According to a recent article published in Nature Food, integrating remote sensing and data sharing can provide valuable agricultural information crucial for food security and sustainability planning. The article highlights the importance of accurate estimates and forecasts of cultivated area and yield in guiding policy decisions, especially considering the increasing impacts of climate change.
Real-time crop monitoring has become increasingly important, particularly in addressing climate-induced losses and damages. Initiatives such as GEOGLAM and the Agricultural Market Information System (AMIS) have traditionally contributed to monitoring global food security based on existing data on crop location and agricultural productivity. However, these systems typically provide static information based on past data with coarse resolution.
To overcome these limitations and advance crop monitoring on a global scale in real time, the WorldCereal project has created a highly scalable open-source system. This system utilizes data from the Sentinel-1 and 2 satellites provided by the EU Copernicus program, which offer high spatial and temporal resolution. In 2021, the system demonstrated its ability to provide seasonal cropland information, crop-specific maps, and irrigation maps.
The authors of the article emphasize that incorporating more crop-specific data into the system would increase the accuracy of national and subnational agricultural statistics. This improvement in data quality would significantly enhance the ability to monitor national situations and contribute to established international protocols such as FAO questionnaires on production and land use statistics, UNFCCC initiatives, and Sustainable Development Goals (SDGs).
One key innovation of the WorldCereal project is its harmonized, open community-based global reference database containing millions of samples contributed by various organizations worldwide. To fully realize its potential, steps must be taken to transform it into a sustainable cloud-based platform with diverse operating models.
Linda See, lead author of the study from IIASA’s Novel Data Ecosystems for Sustainability Research Group explains that ESA’s WorldCereal project leverages high-resolution satellite imagery to generate near real-time information on crop types and irrigation. She suggests that the system can be used on-demand to meet the needs of diverse user communities, encouraging countries to not only provide in situ data but also improve cropland maps by incorporating local knowledge and data.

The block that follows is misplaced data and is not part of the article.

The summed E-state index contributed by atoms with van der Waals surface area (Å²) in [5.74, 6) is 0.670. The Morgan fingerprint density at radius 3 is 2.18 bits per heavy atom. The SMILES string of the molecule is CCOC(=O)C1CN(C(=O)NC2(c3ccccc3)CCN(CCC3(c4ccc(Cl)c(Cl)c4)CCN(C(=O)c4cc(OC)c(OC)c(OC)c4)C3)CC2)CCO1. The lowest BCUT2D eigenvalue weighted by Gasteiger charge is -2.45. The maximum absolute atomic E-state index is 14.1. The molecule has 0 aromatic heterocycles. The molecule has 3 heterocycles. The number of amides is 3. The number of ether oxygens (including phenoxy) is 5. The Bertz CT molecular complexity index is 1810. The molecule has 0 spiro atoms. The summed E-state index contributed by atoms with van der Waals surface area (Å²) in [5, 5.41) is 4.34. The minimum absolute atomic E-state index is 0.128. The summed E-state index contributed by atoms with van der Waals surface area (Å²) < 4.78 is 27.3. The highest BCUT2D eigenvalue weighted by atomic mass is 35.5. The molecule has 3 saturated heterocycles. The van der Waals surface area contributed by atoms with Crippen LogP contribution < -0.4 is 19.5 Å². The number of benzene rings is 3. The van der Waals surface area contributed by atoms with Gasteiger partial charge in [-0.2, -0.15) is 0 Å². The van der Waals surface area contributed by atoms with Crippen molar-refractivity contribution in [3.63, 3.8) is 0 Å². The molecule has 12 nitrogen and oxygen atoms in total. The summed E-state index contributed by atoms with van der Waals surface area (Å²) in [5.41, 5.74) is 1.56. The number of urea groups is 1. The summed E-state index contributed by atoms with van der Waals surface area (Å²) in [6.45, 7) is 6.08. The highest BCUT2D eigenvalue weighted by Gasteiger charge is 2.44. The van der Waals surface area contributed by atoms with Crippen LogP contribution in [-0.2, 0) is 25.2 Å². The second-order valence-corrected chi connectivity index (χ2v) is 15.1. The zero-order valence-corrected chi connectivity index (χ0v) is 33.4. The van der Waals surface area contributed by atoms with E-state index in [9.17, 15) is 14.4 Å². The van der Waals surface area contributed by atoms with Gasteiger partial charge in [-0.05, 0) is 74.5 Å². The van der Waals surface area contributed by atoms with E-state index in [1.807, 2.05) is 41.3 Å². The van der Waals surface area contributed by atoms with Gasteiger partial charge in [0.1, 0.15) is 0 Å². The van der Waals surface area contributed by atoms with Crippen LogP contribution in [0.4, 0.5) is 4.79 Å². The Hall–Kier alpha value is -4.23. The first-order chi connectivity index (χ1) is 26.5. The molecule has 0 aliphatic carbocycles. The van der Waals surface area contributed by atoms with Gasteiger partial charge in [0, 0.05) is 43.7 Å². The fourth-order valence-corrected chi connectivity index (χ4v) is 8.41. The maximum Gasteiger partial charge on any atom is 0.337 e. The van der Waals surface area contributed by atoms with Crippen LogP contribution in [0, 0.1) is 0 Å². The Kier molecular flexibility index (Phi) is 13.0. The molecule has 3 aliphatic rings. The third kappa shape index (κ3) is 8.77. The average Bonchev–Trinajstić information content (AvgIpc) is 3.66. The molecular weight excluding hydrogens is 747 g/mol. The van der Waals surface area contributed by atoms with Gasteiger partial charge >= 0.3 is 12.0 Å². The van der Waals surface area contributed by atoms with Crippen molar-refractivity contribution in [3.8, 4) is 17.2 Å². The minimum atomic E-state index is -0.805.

While the WorldCereal system requires a significant investment, the benefits of having high-resolution, data-rich agricultural information supported by a global community outweigh the costs. By collaborating with international organizations like FAO, national agencies can leverage this technology to improve their agricultural statistics and reporting capabilities in support of global initiatives such as UNFCCC and SDGs.
The authors acknowledge that there are still gaps in data from diverse regions and sources that need to be filled. However, they believe that contributions from public and private organizations, as well as emerging data types like street imagery and citizen science, offer great opportunities for improvement.
The conviction, integrating remote sensing and data sharing through projects like WorldCereal can enhance global food security by providing critical estimates of agricultural production and yield. This approach enables real-time monitoring of crops on a global scale, offering valuable insights for policy decisions related to food security and sustainability planning.
According to insiders cited in this article, utilizing satellite data is a powerful tool in improving global food security. The WorldCereal project exemplifies how remote sensing technologies combined with machine learning algorithms and shared reference data can provide accurate agricultural information necessary for sustainable development.
See L, Gilliams S, Conchedda G et al. Dynamic monitoring of crops and irrigation on a global scale. Nature Food. 2023;4(9):736-737. doi: 10.1038/s43016-023-00841-7
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